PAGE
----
Disney is offering a refund to buyers of its ubiquitous “Baby Einstein” videos, which did not, as promised, turn babies into wunderkinds. Apparently, all those puppets, bright colors, and songs were what we had feared all along—a mind-numbing way to occupy infants.
This news has rocked the parenting world, which had embraced the videos as a miraculous child-rearing staple. Videos that make your kid smarter while you prepare dinner? Genius!
Or not. According to the article, the American Academy of Pediatrics recommends that children under two years old stay away from watching screens. In the letter threatening Disney with a class-action lawsuit for "deceptive advertising," public health lawyers hired by Campaign for a Commercial-Free Childhood cited a study which found a link between early television exposure and later problems with attention span.
Disney’s refund is about as close as we’re going to get to an actual admission that we were sold snake oil, and it casts a pall over the other "educational" toys out there.
It should be noted that, although Disney is offering refunds, it is not admitting the Einstein videos are ineffective:
Instead, the company believes that consumers find value in the product. They said a money-back guarantee is actually their standard policy.
Right. It's their "standard policy"… only after getting slapped with a class-action lawsuit.
Disney has also toned down its claims regarding Baby Einstein since the lawsuit came out.
I'm no child psychologist (although I took a few classes), but it seems to me that for particularly young ages, these Baby Einstein videos probably are entertaining and not very educational. Although they might touch on educational subjects, I don't think the subject matter is going to "sink in" with your poopy-diapered infants. It's the equivalent of sleeping with your geometry book under your pillow, except that it has cute music and puppets. Apparently, many smarter people than me have come to that same conclusion.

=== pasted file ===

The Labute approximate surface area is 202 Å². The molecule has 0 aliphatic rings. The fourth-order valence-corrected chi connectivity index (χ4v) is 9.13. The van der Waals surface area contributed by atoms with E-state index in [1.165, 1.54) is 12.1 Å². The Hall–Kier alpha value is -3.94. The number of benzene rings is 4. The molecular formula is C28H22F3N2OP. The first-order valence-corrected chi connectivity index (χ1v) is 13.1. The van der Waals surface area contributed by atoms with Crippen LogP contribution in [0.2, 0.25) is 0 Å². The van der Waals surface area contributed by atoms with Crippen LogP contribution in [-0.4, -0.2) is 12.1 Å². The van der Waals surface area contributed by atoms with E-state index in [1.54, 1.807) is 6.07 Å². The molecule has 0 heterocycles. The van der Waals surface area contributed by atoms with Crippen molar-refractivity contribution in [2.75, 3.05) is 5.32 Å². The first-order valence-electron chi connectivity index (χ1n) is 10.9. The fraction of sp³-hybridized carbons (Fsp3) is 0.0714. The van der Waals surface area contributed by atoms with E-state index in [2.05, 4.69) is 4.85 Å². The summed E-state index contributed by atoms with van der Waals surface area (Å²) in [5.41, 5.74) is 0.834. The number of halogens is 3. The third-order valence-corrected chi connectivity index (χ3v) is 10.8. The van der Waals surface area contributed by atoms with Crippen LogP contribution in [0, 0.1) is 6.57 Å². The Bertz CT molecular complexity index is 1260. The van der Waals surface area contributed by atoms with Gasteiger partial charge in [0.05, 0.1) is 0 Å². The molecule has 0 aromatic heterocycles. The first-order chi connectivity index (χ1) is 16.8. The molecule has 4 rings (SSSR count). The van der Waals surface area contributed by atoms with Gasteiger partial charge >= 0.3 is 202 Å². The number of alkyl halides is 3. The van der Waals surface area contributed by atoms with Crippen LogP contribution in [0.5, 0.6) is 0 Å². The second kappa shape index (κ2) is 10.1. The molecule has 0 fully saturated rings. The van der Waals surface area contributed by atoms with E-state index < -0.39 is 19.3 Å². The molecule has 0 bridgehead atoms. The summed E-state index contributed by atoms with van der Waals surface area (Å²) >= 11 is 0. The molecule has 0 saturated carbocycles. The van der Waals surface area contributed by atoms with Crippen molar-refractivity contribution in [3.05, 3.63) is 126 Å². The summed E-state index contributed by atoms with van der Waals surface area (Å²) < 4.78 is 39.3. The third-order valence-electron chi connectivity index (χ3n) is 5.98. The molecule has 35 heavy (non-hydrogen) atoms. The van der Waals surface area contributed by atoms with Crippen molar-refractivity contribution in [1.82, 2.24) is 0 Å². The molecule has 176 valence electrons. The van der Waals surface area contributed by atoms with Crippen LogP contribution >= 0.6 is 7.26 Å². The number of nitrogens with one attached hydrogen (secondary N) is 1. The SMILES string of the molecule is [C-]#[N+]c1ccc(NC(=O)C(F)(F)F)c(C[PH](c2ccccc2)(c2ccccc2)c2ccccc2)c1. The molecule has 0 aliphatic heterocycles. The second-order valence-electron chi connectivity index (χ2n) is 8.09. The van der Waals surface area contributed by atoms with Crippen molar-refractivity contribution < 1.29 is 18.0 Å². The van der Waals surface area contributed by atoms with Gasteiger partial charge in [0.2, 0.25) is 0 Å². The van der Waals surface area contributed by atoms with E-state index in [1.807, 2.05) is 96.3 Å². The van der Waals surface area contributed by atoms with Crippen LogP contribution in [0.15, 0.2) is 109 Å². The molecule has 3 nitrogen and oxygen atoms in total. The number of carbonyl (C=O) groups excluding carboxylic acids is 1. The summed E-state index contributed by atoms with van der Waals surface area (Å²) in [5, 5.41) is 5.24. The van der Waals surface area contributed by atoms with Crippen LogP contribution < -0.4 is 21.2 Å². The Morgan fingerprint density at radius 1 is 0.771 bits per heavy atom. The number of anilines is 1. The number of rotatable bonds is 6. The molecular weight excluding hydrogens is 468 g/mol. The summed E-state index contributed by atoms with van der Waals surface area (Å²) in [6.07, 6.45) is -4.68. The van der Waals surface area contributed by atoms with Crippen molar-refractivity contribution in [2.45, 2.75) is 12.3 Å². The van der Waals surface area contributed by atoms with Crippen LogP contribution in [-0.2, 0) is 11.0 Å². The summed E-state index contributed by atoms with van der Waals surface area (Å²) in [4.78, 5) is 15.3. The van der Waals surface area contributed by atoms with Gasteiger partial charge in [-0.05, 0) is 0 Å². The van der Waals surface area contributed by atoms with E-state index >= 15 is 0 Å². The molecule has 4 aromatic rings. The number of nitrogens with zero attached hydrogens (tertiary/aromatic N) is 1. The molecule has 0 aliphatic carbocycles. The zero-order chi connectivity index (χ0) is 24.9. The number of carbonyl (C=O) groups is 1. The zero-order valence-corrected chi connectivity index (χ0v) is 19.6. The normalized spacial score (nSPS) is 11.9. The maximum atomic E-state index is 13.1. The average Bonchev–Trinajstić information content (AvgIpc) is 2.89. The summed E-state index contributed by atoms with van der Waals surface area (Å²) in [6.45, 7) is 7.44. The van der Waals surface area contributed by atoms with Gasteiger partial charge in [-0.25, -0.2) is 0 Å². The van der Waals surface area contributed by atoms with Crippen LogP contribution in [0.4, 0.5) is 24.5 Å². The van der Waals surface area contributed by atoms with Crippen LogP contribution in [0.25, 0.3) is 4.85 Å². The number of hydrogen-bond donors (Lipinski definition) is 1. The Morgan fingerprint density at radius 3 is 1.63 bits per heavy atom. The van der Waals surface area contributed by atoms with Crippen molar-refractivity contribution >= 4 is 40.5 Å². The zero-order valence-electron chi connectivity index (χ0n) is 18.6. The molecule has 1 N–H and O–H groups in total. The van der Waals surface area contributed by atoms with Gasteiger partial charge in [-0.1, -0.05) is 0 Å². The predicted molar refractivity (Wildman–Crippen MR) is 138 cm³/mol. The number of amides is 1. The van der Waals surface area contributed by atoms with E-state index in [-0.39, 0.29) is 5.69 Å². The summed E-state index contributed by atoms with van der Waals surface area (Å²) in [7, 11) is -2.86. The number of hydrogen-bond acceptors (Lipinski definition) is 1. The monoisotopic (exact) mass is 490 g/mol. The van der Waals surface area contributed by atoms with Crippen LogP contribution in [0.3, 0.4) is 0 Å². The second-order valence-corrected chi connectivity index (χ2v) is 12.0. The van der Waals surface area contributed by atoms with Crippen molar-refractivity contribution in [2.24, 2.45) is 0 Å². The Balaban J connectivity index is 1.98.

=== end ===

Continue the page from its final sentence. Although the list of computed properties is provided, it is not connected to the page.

See for youself — this is "Baby Galileo Discovering The Sky" from the Baby Einstein series:
Again, this strikes me as eye candy, nothing more.
And, as Heather points out, there's an inherent danger in merely propping your baby in front of a video screen at the expense of human interaction — a problem which goes beyond just the Baby Einstein brand of videos. So the bottom line, I suppose: while videos might keep your little one occupied for a while, it's not a substitute for actual parenting. And overdoing it can actually hurt your child developmentally.
None of this, of course, applies to the videos of Dan Zanes (also marketed by Disney, I believe), who was a childhood friend of mine back in Concord New Hampshire: